Urban public transport developments in MENA

20 June 2016  •  Author(s): Amr Ramadan, Senior Research and Partnership Officer, UITP MENA Centre for Transport Excellence

Despite political and financial instability, in an effort to combat endemic congestion and environmental challenges, cities across the Middle East and North Africa are still pushing forward with mass public transport projects including BRT, metro, light-rail and cable car transport. Most cities have laid out urban mobility plans to make MENA cities more liveable and improve quality of life for their citizens. North African countries are now setting up powerful governmental authorities to plan and integrate public transport strategies and empowering them with proper financial support.

Urban public transport developments in MENA

In the Gulf Cooperation Council (GCC) region, where private vehicle ownership is traditionally high and increasing rapidly, public transport authorities are aiming to facilitate a modal shift towards public transport. This may be an opportune moment for public transport in the GCC, as governments are now slashing fuel subsidies, many for the first time ever, in parallel with significant investment in public transport infrastructure and expansion projects.

Nowhere in the region is this more evident than in Riyadh, Saudi Arabia, where the local government has made plans for an integrated network of metro, bus and BRT. This started in 2012 when the public transport project for Riyadh was approved (King Abdulaziz public transport project) and mid-2013 marked the official launch of implementation. The project consists of two components: Riyadh Metro and Riyadh Bus networks. Riyadh Metro comprises six metro lines with a total length of 176km, 85 stations and 190 trains. Driverless trains will be used to run this project which the government claims is the biggest public transport project to be constructed all in one go. Riyadh Bus on the other hand will operate a total of 1,000 buses of different types and capacities. According to RATP DEV and SAPTCO, who won the tender to operate the bus network, it will have a fleet of 1,000 vehicles, four Bus Rapid Transit lines, two circular lines, 16 community lines and approximately 70 feeder lines. The bus network will be integrated with the metro network to create a comprehensive integrated public transport system1. Similar plans are being made for bus and rail projects in the Saudi Arabian cities Jeddah, Mecca and Madinah and Dammam.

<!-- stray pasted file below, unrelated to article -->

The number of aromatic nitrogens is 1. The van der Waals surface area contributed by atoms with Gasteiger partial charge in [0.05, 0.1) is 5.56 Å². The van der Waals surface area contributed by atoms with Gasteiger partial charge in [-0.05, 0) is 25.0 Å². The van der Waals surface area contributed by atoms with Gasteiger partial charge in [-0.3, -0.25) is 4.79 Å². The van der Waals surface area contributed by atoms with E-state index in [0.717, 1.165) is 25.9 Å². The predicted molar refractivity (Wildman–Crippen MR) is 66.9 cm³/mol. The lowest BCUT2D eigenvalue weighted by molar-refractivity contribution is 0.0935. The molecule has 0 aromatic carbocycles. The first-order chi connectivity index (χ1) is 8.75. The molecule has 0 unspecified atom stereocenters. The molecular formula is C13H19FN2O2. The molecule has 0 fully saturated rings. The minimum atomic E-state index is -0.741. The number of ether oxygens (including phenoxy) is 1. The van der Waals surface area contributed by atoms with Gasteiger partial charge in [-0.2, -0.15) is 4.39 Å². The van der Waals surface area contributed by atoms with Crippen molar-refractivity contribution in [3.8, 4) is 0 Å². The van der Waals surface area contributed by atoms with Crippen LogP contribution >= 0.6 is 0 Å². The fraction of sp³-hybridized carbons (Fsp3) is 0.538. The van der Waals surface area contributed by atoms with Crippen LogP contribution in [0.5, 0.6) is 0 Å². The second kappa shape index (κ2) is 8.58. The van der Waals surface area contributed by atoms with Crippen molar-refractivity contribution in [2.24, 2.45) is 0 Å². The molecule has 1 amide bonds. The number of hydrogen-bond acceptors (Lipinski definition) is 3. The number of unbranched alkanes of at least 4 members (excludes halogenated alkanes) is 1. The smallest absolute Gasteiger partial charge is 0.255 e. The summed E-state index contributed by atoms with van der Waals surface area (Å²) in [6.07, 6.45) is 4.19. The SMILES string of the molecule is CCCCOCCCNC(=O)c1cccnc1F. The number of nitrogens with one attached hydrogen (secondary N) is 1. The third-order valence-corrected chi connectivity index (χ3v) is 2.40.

Dubai has already made significant strides in public transport with its famous fully-automated driverless metro system – the largest in the world. There are now plans to extend the network even further and The Roads and Transport Authority (RTA) are now building a 14.5km-long ‘red line’ dubbed ‘Route 2020’ and are set to better connect the city to the upcoming 2020 Expo. The number of stations on the entire network is set to increase from the current 47 to 70 by 20202. Dubai is also constantly developing its bus network by increasing the number of bus stops, dedicated lanes, routes and the number of available buses in a plan to reduce congestion. In 2010 and 2011 Dubai introduced 7km of dedicated bus lanes and is now discussing the possibility of fully segregated BRT lines. In 2015 the RTA made plans to build 400 air-conditioned bus shelters in the city3.

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